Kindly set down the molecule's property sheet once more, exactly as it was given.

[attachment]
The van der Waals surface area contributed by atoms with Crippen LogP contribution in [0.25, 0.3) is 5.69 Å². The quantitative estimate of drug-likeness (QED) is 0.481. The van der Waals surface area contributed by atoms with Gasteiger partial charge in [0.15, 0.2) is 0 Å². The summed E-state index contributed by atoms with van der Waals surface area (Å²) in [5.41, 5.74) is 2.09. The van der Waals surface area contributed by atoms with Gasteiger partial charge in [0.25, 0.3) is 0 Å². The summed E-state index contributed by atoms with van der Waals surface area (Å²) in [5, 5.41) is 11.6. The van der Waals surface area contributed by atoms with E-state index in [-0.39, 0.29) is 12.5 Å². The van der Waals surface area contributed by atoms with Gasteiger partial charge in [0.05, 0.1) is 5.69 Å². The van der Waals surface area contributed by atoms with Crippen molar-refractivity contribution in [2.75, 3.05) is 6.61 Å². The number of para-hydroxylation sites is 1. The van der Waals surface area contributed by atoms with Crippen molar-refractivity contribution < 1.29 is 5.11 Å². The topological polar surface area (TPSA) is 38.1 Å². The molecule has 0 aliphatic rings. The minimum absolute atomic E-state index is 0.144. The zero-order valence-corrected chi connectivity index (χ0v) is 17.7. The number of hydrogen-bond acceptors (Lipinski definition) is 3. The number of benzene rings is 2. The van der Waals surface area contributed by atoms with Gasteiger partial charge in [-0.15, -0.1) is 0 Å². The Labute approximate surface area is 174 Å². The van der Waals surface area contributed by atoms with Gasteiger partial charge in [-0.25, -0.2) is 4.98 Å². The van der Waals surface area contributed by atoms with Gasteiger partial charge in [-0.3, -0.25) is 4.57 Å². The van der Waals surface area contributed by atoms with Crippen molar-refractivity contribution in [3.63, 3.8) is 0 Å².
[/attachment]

The van der Waals surface area contributed by atoms with Crippen LogP contribution in [0.25, 0.3) is 5.69 Å². The quantitative estimate of drug-likeness (QED) is 0.481. The van der Waals surface area contributed by atoms with Gasteiger partial charge in [0.15, 0.2) is 0 Å². The summed E-state index contributed by atoms with van der Waals surface area (Å²) in [5.41, 5.74) is 2.09. The van der Waals surface area contributed by atoms with Gasteiger partial charge in [0.25, 0.3) is 0 Å². The summed E-state index contributed by atoms with van der Waals surface area (Å²) in [5, 5.41) is 11.6. The van der Waals surface area contributed by atoms with E-state index in [-0.39, 0.29) is 12.5 Å². The van der Waals surface area contributed by atoms with Gasteiger partial charge in [0.05, 0.1) is 5.69 Å². The van der Waals surface area contributed by atoms with Crippen molar-refractivity contribution in [2.75, 3.05) is 6.61 Å². The number of para-hydroxylation sites is 1. The van der Waals surface area contributed by atoms with Crippen molar-refractivity contribution < 1.29 is 5.11 Å². The topological polar surface area (TPSA) is 38.1 Å². The molecule has 0 aliphatic rings. The minimum absolute atomic E-state index is 0.144. The zero-order valence-corrected chi connectivity index (χ0v) is 17.7. The number of hydrogen-bond acceptors (Lipinski definition) is 3. The number of benzene rings is 2. The van der Waals surface area contributed by atoms with Gasteiger partial charge in [-0.15, -0.1) is 0 Å². The Labute approximate surface area is 174 Å². The van der Waals surface area contributed by atoms with Gasteiger partial charge in [-0.25, -0.2) is 4.98 Å². The van der Waals surface area contributed by atoms with Gasteiger partial charge in [-0.3, -0.25) is 4.57 Å². The van der Waals surface area contributed by atoms with Crippen molar-refractivity contribution in [3.63, 3.8) is 0 Å².